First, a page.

An early example of this would be the Rodney King video footage. While the officers involved were acquitted, the power of the bystander's video is evident.

Today, that power is increased as average people (in the developed world, at least) have ready access to a distribution channel for their personally recorded media: The Internet. Take the execution of Saddam Hussein. There was a controlled release of footage from the Iraqi government (with no audio), then there was the more complete footage that someone who was present at this gruesome event took with their cell phone and posted to the internet.

Today's students need to learn more about 21st Century literacy. This includes much more than reading and writing. It is focused on being critical thinkers about media and information. I believe that media and data will become more and more pervasive in our everyday lives. Today's students need to know how to evaluate it, use it, and create it.

December 8, 2006

Technology Enhanced Learning Seminar - 12/6/06

I presented at the TEL Seminar today with Joan Hughes (C&I) and five others, including three faculty from PSTL (Murray Jensen, Gerald Shannon, and Jill Trites). I think it's great that, of the seven panelists, five were from CEHD!

I have to admit that I've been soooo busy that I didn't really prepare much for this presentation. If you saw it, you might have noticed! Generally, I think it went well, although I think it was difficult for people to really connect with what we were talking about without seeing the actual environment (it's still vaporware!).

The last two times I've presented this with Joan, the same gentleman asks this question:

Do you have experimental evidence that your environment will be better than face-to-face?

I'm all for research, but we stopped doing "better-than" research years ago. Educational Technologists are now more focused on affordances: What is this technology good for? What will it allow us to do that we might not have been able to do before? And besides, our project has nothing to do with replacing face-to-face. Instead, it's an additional opportunity for interactions.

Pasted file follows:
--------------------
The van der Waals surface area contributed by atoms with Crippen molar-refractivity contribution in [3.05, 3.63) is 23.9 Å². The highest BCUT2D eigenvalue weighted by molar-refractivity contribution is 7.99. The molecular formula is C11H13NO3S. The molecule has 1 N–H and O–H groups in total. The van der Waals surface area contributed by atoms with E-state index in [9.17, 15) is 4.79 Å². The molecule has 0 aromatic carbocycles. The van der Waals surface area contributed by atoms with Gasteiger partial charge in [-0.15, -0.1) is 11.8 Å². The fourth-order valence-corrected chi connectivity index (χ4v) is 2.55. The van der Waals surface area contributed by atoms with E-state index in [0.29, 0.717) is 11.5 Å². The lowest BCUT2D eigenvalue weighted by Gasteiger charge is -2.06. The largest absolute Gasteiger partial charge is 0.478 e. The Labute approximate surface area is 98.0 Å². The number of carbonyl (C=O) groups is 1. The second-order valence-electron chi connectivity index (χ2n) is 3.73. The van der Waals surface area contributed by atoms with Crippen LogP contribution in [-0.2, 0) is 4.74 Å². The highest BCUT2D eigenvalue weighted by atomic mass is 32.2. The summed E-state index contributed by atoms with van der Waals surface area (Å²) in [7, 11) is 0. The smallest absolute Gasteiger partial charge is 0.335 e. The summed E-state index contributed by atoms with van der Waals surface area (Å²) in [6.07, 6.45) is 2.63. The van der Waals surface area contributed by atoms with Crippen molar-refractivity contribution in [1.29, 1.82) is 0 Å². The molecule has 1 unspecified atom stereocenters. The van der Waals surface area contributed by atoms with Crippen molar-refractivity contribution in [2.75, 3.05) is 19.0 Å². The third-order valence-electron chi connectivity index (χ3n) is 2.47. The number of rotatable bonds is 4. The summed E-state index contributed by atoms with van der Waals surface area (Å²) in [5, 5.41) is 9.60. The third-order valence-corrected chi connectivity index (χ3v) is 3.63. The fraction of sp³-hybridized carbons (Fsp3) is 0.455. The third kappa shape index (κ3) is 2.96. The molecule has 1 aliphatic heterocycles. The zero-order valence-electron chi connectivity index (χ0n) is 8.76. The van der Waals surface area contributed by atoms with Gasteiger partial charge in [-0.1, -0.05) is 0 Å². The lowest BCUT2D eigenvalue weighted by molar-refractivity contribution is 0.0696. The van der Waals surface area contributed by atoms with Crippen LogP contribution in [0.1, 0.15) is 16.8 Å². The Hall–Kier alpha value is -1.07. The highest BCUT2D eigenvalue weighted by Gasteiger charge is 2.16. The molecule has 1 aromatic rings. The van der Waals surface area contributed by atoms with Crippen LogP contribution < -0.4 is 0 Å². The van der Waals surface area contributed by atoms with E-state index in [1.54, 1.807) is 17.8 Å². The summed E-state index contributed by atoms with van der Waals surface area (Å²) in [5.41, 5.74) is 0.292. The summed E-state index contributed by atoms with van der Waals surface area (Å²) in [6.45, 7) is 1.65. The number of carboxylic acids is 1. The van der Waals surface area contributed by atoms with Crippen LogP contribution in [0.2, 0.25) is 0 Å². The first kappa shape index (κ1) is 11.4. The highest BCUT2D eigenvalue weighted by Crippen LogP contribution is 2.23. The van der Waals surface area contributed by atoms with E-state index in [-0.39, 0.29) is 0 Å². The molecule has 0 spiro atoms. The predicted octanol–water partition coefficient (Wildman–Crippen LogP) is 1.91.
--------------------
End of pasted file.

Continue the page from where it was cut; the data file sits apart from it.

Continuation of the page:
November 30, 2006

Virtual Pals

I've long maintained that the real power of the internet is it's ability to connect people. A new survey finds that

... 43% of online networkers from the US felt "as strongly" about their web community as they did about their real-world friends.

Online education is often described as "impersonal" but this is evidence that meaningful human interaction can occur online. Some might not feel comfortable with this, but a previous generation had the same misgivings about the telephone. Now it's a very valued way for people to stay in touch and communicate. Perhaps online communication also needs some time to become part of our society's social norms.

This doesn't mean that online communication can always replace face-to-face interaction (neither can a telephone call). But it has its place.

November 23, 2006

Podcast study

An interesting study by the good folks at the Pew Internet & American Life Project.

Although the number of people who say they've downloaded a podcast in August (12%) has increased since spring (7%), only 1% o of people say they regularly download a podcast on a typical day.

You can find the report here.

The increase doesn't surprise me, but the low regular user is interesting. Why so low? Some possible answers:
1. Not enough content